Redressing Institutional Abuse of Children: A Comparative Analysis


  • To describe and explain the emergence of the social and legal problem of ‘institutional abuse of children’
  • To assemble and compare responses to physical and sexual abuse of children in out-of-home care in Australia and 19 other countries or jurisdictions with redress responses underway or concluded
  • To analyse and compare elements of redress schemes, in particular, the logic and purpose of the monetary payment as an element of redress.

About the project

Physical and sexual abuse of children in residential and out-of-home care emerged as a social and legal problem in affluent nations in the 1980s and 1990s, sparked in part by high-profile cases of clergy sexual abuse. The project has  analysed 19 Australian and Canadian cases, with a focus on the history and demographics of the cases, the justice mechanisms used, redress scheme elements and outcomes, and the presence and preservation of survivors’ voices in official responses and other media (Daly 2014a, 2014b).

Key questions examined are:

  • what constitutes institutional abuse of children?
  • What is redress?
  • What do adult survivors want?
  • Is there an optimal redress process and outcome?

Building on that analysis, current research is analysing additional Australian and Canadian cases, as well as those concluded or underway in 20 other countries or autonomous polities: Åland, Austria, Belgium, Denmark, England and Wales, Finland, France, Germany, Iceland, Ireland, Netherlands, New Zealand, Northern Ireland, Norway, Scotland, Spain, States of Jersey, Sweden, Switzerland, and the United States.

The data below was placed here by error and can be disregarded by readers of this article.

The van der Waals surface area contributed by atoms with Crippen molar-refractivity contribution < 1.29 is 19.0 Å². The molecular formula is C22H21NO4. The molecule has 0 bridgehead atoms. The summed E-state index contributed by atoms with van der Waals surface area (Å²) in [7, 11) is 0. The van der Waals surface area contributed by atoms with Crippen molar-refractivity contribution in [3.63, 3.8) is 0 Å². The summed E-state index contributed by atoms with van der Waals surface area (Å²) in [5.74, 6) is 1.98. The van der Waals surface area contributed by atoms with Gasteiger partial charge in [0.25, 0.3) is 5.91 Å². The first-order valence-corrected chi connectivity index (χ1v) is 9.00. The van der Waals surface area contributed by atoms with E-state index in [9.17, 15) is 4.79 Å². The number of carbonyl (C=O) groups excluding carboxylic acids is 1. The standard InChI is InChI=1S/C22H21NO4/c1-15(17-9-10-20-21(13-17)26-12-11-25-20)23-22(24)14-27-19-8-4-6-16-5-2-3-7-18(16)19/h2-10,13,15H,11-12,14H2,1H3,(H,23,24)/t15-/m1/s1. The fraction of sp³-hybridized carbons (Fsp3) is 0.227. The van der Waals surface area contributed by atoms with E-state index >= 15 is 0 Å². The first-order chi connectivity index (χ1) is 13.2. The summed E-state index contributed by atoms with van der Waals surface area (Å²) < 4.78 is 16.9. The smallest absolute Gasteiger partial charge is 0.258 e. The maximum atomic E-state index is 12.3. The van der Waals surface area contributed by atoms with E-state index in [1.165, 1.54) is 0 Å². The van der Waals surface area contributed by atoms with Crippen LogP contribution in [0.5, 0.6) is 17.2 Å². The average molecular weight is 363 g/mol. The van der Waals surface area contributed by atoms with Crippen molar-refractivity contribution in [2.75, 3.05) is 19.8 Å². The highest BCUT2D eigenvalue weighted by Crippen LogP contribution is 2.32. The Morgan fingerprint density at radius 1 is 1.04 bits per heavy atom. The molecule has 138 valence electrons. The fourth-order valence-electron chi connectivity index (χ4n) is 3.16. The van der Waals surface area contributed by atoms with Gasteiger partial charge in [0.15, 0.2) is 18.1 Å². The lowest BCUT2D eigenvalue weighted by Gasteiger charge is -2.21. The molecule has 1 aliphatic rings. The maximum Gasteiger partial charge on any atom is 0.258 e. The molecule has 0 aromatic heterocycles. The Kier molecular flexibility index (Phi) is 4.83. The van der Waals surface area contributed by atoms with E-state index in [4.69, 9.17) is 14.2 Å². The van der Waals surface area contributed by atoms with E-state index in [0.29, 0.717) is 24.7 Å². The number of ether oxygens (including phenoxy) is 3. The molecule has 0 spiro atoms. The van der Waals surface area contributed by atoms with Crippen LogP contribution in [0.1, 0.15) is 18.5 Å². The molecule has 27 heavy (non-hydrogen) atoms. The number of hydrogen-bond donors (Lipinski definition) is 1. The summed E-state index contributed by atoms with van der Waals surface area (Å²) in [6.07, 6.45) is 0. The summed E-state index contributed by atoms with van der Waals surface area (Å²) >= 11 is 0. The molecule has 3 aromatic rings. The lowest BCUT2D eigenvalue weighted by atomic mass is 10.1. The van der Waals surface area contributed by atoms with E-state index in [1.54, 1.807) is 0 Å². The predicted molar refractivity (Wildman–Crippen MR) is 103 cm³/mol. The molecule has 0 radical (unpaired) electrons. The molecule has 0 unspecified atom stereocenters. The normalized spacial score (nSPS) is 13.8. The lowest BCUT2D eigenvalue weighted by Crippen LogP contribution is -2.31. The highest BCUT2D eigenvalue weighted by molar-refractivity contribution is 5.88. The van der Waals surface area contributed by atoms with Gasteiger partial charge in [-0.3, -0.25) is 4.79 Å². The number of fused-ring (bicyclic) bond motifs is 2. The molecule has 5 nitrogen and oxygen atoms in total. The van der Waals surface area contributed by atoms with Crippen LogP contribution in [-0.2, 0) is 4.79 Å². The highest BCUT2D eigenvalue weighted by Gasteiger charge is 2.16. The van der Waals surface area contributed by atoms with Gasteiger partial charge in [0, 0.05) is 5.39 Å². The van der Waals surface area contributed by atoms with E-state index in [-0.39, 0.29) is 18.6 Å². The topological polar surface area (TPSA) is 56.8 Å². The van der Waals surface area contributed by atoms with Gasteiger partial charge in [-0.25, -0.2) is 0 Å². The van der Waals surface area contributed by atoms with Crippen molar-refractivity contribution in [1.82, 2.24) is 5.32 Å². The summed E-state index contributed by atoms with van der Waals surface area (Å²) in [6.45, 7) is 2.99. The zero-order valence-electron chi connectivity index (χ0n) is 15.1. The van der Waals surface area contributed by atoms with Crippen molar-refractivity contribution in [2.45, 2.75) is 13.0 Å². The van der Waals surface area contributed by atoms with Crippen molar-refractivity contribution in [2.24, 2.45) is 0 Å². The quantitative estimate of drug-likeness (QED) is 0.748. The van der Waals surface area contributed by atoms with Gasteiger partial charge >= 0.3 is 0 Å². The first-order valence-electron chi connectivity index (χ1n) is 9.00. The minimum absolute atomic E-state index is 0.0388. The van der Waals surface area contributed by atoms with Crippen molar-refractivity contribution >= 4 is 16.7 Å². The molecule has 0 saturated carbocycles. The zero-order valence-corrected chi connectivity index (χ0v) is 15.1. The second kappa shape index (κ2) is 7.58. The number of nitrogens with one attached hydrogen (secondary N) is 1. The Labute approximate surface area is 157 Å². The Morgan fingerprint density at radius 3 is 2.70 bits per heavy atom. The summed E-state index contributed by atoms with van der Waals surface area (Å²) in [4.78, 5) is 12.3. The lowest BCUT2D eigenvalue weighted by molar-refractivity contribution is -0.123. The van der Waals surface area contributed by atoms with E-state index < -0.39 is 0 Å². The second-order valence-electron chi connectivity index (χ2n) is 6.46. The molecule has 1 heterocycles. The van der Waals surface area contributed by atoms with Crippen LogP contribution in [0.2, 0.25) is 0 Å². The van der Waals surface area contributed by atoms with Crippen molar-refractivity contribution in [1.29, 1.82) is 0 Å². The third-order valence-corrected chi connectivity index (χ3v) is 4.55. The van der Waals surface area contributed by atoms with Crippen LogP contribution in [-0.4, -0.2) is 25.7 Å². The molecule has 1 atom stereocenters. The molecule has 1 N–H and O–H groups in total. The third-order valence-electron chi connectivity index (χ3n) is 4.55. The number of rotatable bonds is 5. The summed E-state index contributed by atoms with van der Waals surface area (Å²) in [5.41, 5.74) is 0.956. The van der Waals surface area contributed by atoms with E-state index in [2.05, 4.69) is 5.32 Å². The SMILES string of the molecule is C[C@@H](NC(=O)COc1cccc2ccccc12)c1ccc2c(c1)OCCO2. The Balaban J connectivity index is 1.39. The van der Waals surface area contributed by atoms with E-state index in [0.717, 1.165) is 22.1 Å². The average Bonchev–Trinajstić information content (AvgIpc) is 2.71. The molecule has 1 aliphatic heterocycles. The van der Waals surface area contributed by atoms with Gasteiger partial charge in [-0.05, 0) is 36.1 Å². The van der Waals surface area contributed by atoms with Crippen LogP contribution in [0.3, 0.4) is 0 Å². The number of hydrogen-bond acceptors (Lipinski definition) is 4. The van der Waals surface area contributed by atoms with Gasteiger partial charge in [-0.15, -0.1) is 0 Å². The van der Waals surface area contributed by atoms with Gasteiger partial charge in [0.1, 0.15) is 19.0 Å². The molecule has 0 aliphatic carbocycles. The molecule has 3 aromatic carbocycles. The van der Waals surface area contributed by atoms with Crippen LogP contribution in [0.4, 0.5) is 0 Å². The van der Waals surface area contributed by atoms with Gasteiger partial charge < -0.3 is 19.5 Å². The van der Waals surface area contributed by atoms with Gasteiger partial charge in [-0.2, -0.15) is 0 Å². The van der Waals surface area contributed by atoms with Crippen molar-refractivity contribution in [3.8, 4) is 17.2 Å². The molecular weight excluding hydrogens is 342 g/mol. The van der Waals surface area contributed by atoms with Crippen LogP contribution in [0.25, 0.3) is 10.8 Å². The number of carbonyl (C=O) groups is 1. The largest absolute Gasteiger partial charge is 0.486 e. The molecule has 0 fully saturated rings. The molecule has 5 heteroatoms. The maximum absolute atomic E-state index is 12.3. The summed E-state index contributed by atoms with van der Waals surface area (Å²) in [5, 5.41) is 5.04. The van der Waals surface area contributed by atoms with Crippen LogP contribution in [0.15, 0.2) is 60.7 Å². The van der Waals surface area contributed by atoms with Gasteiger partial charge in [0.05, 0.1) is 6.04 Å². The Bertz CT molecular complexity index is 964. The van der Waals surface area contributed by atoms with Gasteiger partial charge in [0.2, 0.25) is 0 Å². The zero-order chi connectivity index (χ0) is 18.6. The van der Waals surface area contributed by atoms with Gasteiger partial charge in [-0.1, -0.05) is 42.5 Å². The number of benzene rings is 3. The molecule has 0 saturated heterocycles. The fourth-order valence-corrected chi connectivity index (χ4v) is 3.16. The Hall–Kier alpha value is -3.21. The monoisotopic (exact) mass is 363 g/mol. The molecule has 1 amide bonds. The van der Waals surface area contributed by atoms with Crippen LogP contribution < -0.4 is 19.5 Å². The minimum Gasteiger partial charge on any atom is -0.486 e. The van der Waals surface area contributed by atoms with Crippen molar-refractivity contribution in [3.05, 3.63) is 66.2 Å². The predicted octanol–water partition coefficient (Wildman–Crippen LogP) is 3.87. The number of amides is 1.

The project seeks to contribute to Australian knowledge on redress for institutional abuse in the wake of the Australian Royal Commission into Institutional Responses to Child Sexual Abuse; and the Australian Government’s National Redress Scheme. The project is also engaged with policy makers in other jurisdictions on developing redress schemes for institutional child abuse.

Project Leader: Professor Kathleen Daly (Griffith University)

Project Team: Juliet Davis and Victoria Meyer

Type of Funding: ARC Discovery Projects (2008-2011, 2013-2015, 2017-2021), School of Criminology and Criminal Justice (2014-2019), Office of the Pro Vice-Chancellor, Arts, Education, & Law (2014-2020), Griffith Criminology Institute (2015-2019), Key Centre for Ethics, Law, Justice and Governance (2012)

Dates: 2010 to present

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